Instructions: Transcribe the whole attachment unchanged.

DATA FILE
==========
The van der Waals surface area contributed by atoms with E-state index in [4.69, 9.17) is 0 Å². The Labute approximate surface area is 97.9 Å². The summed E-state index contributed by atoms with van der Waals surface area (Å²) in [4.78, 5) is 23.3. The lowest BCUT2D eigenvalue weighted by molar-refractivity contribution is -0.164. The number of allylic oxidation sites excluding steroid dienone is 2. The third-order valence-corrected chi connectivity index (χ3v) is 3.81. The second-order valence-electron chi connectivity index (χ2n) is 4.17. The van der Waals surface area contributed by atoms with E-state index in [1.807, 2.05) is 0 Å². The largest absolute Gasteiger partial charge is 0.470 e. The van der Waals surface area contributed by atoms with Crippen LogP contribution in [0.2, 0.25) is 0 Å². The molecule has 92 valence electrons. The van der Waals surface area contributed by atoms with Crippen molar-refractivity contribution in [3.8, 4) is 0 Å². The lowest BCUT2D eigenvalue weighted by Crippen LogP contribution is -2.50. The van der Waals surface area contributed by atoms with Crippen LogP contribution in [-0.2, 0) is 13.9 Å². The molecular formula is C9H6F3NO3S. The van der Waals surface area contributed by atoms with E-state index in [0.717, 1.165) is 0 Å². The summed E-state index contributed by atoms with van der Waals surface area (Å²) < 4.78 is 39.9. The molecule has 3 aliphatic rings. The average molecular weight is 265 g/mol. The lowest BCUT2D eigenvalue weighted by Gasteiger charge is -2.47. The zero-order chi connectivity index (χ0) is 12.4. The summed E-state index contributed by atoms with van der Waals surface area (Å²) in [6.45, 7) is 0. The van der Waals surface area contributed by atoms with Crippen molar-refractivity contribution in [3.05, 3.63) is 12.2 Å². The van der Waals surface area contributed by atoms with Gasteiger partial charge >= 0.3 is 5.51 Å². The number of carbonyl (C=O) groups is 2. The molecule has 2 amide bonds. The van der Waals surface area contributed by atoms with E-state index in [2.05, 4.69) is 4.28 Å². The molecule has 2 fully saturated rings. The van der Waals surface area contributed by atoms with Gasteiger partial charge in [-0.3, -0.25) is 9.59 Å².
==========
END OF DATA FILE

The van der Waals surface area contributed by atoms with E-state index in [4.69, 9.17) is 0 Å². The Labute approximate surface area is 97.9 Å². The summed E-state index contributed by atoms with van der Waals surface area (Å²) in [4.78, 5) is 23.3. The lowest BCUT2D eigenvalue weighted by molar-refractivity contribution is -0.164. The number of allylic oxidation sites excluding steroid dienone is 2. The third-order valence-corrected chi connectivity index (χ3v) is 3.81. The second-order valence-electron chi connectivity index (χ2n) is 4.17. The van der Waals surface area contributed by atoms with E-state index in [1.807, 2.05) is 0 Å². The largest absolute Gasteiger partial charge is 0.470 e. The van der Waals surface area contributed by atoms with Crippen LogP contribution in [0.2, 0.25) is 0 Å². The molecule has 92 valence electrons. The van der Waals surface area contributed by atoms with Crippen molar-refractivity contribution in [3.8, 4) is 0 Å². The lowest BCUT2D eigenvalue weighted by Crippen LogP contribution is -2.50. The van der Waals surface area contributed by atoms with Crippen LogP contribution in [-0.2, 0) is 13.9 Å². The molecular formula is C9H6F3NO3S. The van der Waals surface area contributed by atoms with E-state index in [0.717, 1.165) is 0 Å². The summed E-state index contributed by atoms with van der Waals surface area (Å²) < 4.78 is 39.9. The molecule has 3 aliphatic rings. The average molecular weight is 265 g/mol. The lowest BCUT2D eigenvalue weighted by Gasteiger charge is -2.47. The zero-order chi connectivity index (χ0) is 12.4. The summed E-state index contributed by atoms with van der Waals surface area (Å²) in [6.45, 7) is 0. The van der Waals surface area contributed by atoms with Crippen molar-refractivity contribution in [3.05, 3.63) is 12.2 Å². The van der Waals surface area contributed by atoms with Gasteiger partial charge >= 0.3 is 5.51 Å². The number of carbonyl (C=O) groups is 2. The molecule has 2 amide bonds. The van der Waals surface area contributed by atoms with E-state index in [2.05, 4.69) is 4.28 Å². The molecule has 2 fully saturated rings. The van der Waals surface area contributed by atoms with Gasteiger partial charge in [-0.3, -0.25) is 9.59 Å².